Canine Rehabilitation and Physical Therapy, 2nd Edition
Bridging the gap between human physical therapy and veterinary medicine, Canine Rehabilitation and Physical Therapy, 2nd Edition provides vets, veterinary students, and human physical therapists with traditional and alternative physical therapy methods to effectively evaluate and treat dogs with various debilitating conditions. Coverage includes treatment protocols for many types of cutaneous, neurologic, and musculoskeletal injuries to facilitate a faster and more complete recovery.Table of Contents
New to This Edition
- NEW! Companion website with 40 narrated video clips of modalities and exercises used by physical therapists demonstrates effective ways to treat various neurologic and musculoskeletal problems in dogs.
- NEW! Fourteen new chapters describe the latest advances in the areas of joint mobilization, rehabilitation of the athletic patient, biomechanics of rehabilitation, therapeutic lasers, and physical therapy for wound care.
- Invaluable protocols for conservative and postoperative treatment ensure the successful healing of dogs and their return to full mobility.
- Printable medical record forms on the companion website, including client information worksheets, referral forms, orthopedic evaluation forms, and more, can be customized for your veterinary practice.
- Six completely updated chapters on exercising dogs define the basic principles of aquatic and land-based exercise and how they may be applied to dogs, as well as how physical therapy professionals can adapt common "human" exercises to dogs.
- Numerous chapters on therapeutic modalities, including therapeutic lasers, illustrate how physical therapy professionals can adapt common "human" modalities to dogs.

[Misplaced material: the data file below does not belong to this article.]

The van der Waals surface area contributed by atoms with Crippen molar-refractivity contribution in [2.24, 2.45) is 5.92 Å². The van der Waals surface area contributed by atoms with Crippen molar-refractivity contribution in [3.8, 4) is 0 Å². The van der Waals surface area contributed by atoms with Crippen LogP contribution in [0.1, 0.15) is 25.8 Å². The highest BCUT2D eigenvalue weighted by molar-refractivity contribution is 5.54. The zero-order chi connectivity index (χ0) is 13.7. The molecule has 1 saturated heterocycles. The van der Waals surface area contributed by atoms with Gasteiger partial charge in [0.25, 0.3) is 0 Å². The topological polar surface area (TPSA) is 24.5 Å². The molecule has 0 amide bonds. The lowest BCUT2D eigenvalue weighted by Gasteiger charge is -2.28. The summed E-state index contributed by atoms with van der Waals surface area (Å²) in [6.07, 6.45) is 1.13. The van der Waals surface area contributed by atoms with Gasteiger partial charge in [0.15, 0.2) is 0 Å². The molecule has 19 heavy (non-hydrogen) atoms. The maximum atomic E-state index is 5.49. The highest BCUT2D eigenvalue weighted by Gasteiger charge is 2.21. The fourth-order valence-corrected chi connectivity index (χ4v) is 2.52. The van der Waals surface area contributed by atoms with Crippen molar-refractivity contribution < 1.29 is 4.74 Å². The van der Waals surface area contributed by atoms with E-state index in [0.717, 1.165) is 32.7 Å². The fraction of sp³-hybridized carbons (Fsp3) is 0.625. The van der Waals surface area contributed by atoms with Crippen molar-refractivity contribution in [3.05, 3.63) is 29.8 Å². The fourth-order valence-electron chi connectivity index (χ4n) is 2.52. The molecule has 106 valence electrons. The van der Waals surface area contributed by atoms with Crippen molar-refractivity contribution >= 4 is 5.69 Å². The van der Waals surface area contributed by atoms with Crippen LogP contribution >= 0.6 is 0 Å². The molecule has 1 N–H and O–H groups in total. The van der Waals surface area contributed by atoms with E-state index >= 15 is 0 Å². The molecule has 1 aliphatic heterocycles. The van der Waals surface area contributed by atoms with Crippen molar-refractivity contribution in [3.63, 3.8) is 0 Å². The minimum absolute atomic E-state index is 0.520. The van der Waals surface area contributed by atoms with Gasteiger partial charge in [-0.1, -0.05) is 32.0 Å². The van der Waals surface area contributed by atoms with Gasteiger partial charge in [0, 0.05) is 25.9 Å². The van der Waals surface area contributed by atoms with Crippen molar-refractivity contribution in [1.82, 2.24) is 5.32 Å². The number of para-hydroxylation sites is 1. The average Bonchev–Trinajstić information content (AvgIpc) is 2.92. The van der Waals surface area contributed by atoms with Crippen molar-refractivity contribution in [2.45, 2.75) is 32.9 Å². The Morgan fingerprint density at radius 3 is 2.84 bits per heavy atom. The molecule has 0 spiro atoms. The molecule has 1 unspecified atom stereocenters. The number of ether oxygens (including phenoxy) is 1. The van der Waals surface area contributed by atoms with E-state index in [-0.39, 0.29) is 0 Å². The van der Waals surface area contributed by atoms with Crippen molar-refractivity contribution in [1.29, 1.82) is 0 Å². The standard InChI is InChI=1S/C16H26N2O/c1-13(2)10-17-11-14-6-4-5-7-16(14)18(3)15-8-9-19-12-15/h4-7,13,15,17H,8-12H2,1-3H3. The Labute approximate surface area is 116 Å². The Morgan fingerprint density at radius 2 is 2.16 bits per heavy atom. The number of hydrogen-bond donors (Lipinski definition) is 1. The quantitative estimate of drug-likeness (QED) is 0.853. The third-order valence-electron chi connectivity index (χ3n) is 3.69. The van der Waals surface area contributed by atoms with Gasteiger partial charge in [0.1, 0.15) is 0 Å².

- Physical examination chapters offer comprehensive information on orthopedics, neurology, and rehabilitation.
“Overall, this book is an extensive text for anyone interested in pursuing canine rehabilitation and physical therapy or for those intending to refer dogs to such practitioners. In association with a good anatomy text or extensive anatomical knowledge, it provides clear descriptions of where, when and how to apply the range of physical therapies that are currently in use.
The 2nd edition has increased in both size and weight, from under 1 kg and 526 pages to over 2 kg and 760 larger (nearly A4) pages. Hence it is no longer something for a student to carry around, but would be a useful addition to a reference shelf. This new edition reflects the large increase in published material in this area in the past decade. The 1st edition (2004) had 26 contributors, only 9 of whom have made it into the list of the 46 contributors to this edition. The 2nd edition is therefore mostly a different book rather than just an updated version of the 1st, even though the basic structure has been retained.
The anatomy section is much the same and mostly taken from the recent edition of Miller’s guide to the dissection of the dog with the coloured versions of the figures replacing the line drawings shown in the previous edition. Apart from that, and the introductory sections, the rest of the book has been considerably expanded and mostly rewritten to reflect recent advances and to include a lot more reference to journal articles. The description of the therapeutic modalities now includes not only a detailed description of exercises and manual therapies, but also access to a website where some of the exercises are demonstrated.
There are useful sequences of photographs demonstrating these modalities, which have been retained (now in colour) in the 2nd edition, with occasional variations, however, such as the change from ‘Effleurage’ (Figs 18-29 in the 1st edition) to ‘Compressions applied to tissues’ (Figs 27-30) with different images used in this edition. As physiotherapy is a manual and applied science, the large number of illustrations is a useful and essential adjunct to the text.
Access to the website does require a few minutes to register, but then is easy enough to repeat. The website videos are mostly clear and helpful, but the website appendices are tables of muscle and ligament anatomy and function (from the 1st edition) and perhaps should have been included in the book itself. However, PDF copies can be downloaded easily enough for future reference.”
Dr Helen Davies
Associate Professor in Veterinary Anatomy, University of Melbourne
Published in Australian Veterinary Journal Volume 93, No 3, March 2015
By Darryl Millis, MS, DVM, Associate Professor of Orthopedic Surgery, Department of Small Animal Clinical Sciences, University of Tennessee, Knoxville, TN and David Levine, PhD, PT, UC Foundation Associate Professor of Physical Therapy, The University of Tennessee at Chattanooga, Chattanooga, TN